Unformatted text preview: 76. (a) Eq. 710 (along with Eq. 71 and Eq. 77) leads to vf = (2 m F cosθ )1/2= (cosθ )1/2, where we have substituted F = 2.0 N, m = 4.0 kg and d = 1.0 m. (b) With vi = 1, those same steps lead to vf = (1 + cosθ )1/2. (c) Replacing θ with 180º – θ, and still using vi = 1, we find vf = [1 + cos(180º – θ )]1/2 = (1 – cosθ )1/2. (d) The graphs are shown on the right. Note that as θ is increased in parts (a) and (b) the force provides less and less of a positive acceleration, whereas in part (c) the force provides less and less of a deceleration (as its θ value increases). The highest curve (which slowly decreases from 1.4 to 1) is the curve for part (b); the other decreasing curve (starting at 1 and ending at 0) is for part (a). The rising curve is for part (c); it is equal to 1 where θ = 90º.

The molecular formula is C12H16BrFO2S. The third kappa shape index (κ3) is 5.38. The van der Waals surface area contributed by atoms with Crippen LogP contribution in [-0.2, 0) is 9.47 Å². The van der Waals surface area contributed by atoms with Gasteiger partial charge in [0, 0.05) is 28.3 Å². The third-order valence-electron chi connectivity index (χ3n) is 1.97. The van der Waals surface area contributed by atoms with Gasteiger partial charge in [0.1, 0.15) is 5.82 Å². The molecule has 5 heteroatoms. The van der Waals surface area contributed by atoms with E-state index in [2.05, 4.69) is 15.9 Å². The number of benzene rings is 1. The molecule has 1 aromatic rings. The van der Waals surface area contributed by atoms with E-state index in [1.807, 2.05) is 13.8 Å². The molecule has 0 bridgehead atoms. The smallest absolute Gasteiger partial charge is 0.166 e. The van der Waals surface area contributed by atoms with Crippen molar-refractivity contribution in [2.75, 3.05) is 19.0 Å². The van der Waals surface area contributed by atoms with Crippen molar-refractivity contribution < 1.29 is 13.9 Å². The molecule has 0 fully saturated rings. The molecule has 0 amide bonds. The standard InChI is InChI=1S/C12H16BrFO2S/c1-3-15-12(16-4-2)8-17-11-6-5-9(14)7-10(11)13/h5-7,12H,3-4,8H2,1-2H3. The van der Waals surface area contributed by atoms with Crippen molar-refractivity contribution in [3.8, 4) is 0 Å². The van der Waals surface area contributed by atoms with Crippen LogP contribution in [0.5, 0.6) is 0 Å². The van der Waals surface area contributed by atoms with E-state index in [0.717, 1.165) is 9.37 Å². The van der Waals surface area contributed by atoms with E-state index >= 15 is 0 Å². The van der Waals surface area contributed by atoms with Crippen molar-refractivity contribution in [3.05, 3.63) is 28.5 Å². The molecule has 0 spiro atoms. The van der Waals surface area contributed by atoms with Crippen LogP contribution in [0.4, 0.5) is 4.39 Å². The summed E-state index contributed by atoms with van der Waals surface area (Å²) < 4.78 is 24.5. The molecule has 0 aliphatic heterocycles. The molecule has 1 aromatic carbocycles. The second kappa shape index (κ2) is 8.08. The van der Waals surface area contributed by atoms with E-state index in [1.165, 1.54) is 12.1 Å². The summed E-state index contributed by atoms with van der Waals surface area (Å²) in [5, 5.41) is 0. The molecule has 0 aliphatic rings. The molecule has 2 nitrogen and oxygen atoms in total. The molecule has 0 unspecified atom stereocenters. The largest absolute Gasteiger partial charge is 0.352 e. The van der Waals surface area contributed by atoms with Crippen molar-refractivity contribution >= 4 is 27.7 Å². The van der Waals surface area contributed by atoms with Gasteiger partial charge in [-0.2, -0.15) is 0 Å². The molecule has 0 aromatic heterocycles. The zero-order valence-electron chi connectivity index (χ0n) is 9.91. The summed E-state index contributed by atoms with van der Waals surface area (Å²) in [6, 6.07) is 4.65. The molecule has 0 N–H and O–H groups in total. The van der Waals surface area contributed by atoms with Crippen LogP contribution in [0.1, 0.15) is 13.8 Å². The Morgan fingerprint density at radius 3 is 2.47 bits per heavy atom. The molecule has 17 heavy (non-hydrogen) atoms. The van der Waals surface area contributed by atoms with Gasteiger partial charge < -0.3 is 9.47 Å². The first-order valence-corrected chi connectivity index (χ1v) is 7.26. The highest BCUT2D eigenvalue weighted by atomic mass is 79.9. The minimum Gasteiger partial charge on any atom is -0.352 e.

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 Spring '09
 NAJAFZADEH
 mechanics, General Relativity, Euclidean vector, highest curve

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